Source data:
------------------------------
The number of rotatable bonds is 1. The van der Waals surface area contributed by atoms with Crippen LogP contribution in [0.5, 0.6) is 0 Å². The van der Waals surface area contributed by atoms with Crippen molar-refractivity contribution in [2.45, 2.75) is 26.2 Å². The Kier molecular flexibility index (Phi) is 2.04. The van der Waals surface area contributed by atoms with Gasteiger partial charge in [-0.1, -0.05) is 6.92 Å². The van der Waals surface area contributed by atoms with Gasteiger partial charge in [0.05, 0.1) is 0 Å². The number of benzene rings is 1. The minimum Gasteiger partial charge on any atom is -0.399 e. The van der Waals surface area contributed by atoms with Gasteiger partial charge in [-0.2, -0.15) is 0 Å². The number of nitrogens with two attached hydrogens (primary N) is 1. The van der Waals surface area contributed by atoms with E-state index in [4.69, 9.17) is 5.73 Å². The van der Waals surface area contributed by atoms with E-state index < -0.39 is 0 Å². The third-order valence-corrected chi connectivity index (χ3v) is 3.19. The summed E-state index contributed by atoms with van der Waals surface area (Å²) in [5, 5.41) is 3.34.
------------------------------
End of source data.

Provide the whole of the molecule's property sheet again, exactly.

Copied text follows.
The number of rotatable bonds is 1. The van der Waals surface area contributed by atoms with Crippen LogP contribution in [0.5, 0.6) is 0 Å². The van der Waals surface area contributed by atoms with Crippen molar-refractivity contribution in [2.45, 2.75) is 26.2 Å². The Kier molecular flexibility index (Phi) is 2.04. The van der Waals surface area contributed by atoms with Gasteiger partial charge in [-0.1, -0.05) is 6.92 Å². The van der Waals surface area contributed by atoms with Gasteiger partial charge in [0.05, 0.1) is 0 Å². The number of benzene rings is 1. The minimum Gasteiger partial charge on any atom is -0.399 e. The van der Waals surface area contributed by atoms with Gasteiger partial charge in [-0.2, -0.15) is 0 Å². The number of nitrogens with two attached hydrogens (primary N) is 1. The van der Waals surface area contributed by atoms with E-state index in [4.69, 9.17) is 5.73 Å². The van der Waals surface area contributed by atoms with E-state index < -0.39 is 0 Å². The third-order valence-corrected chi connectivity index (χ3v) is 3.19. The summed E-state index contributed by atoms with van der Waals surface area (Å²) in [5, 5.41) is 3.34.